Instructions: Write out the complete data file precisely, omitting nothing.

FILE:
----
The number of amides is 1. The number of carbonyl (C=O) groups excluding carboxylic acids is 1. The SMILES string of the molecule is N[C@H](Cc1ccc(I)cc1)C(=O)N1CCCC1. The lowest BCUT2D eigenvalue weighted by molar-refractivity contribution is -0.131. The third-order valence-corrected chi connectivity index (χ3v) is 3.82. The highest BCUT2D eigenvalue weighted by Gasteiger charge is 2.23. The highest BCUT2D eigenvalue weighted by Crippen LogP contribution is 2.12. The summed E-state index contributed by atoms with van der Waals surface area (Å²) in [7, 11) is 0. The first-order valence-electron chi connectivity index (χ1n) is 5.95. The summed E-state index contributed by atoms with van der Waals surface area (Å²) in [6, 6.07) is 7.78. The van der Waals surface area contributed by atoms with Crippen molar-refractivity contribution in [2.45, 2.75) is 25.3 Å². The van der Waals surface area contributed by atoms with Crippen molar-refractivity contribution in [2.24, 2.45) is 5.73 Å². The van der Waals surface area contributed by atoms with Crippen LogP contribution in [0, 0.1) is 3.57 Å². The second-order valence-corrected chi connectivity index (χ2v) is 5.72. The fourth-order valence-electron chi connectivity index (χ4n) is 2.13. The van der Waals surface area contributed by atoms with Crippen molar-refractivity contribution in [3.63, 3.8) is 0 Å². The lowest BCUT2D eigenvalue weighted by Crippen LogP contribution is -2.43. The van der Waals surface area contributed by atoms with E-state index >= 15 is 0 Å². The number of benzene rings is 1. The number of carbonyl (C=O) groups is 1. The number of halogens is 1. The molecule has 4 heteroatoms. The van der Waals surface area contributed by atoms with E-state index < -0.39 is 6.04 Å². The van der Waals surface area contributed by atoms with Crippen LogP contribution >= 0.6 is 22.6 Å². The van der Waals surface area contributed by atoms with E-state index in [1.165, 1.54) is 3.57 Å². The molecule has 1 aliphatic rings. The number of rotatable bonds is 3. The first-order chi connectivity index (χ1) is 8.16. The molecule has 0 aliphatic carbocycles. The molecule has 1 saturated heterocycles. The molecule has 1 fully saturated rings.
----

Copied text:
The number of amides is 1. The number of carbonyl (C=O) groups excluding carboxylic acids is 1. The SMILES string of the molecule is N[C@H](Cc1ccc(I)cc1)C(=O)N1CCCC1. The lowest BCUT2D eigenvalue weighted by molar-refractivity contribution is -0.131. The third-order valence-corrected chi connectivity index (χ3v) is 3.82. The highest BCUT2D eigenvalue weighted by Gasteiger charge is 2.23. The highest BCUT2D eigenvalue weighted by Crippen LogP contribution is 2.12. The summed E-state index contributed by atoms with van der Waals surface area (Å²) in [7, 11) is 0. The first-order valence-electron chi connectivity index (χ1n) is 5.95. The summed E-state index contributed by atoms with van der Waals surface area (Å²) in [6, 6.07) is 7.78. The van der Waals surface area contributed by atoms with Crippen molar-refractivity contribution in [2.45, 2.75) is 25.3 Å². The van der Waals surface area contributed by atoms with Crippen molar-refractivity contribution in [2.24, 2.45) is 5.73 Å². The van der Waals surface area contributed by atoms with Crippen LogP contribution in [0, 0.1) is 3.57 Å². The second-order valence-corrected chi connectivity index (χ2v) is 5.72. The fourth-order valence-electron chi connectivity index (χ4n) is 2.13. The van der Waals surface area contributed by atoms with Crippen molar-refractivity contribution in [3.63, 3.8) is 0 Å². The lowest BCUT2D eigenvalue weighted by Crippen LogP contribution is -2.43. The van der Waals surface area contributed by atoms with E-state index >= 15 is 0 Å². The number of benzene rings is 1. The number of carbonyl (C=O) groups is 1. The number of halogens is 1. The molecule has 4 heteroatoms. The van der Waals surface area contributed by atoms with E-state index < -0.39 is 6.04 Å². The van der Waals surface area contributed by atoms with Crippen LogP contribution >= 0.6 is 22.6 Å². The van der Waals surface area contributed by atoms with E-state index in [1.165, 1.54) is 3.57 Å². The molecule has 1 aliphatic rings. The number of rotatable bonds is 3. The first-order chi connectivity index (χ1) is 8.16. The molecule has 0 aliphatic carbocycles. The molecule has 1 saturated heterocycles. The molecule has 1 fully saturated rings.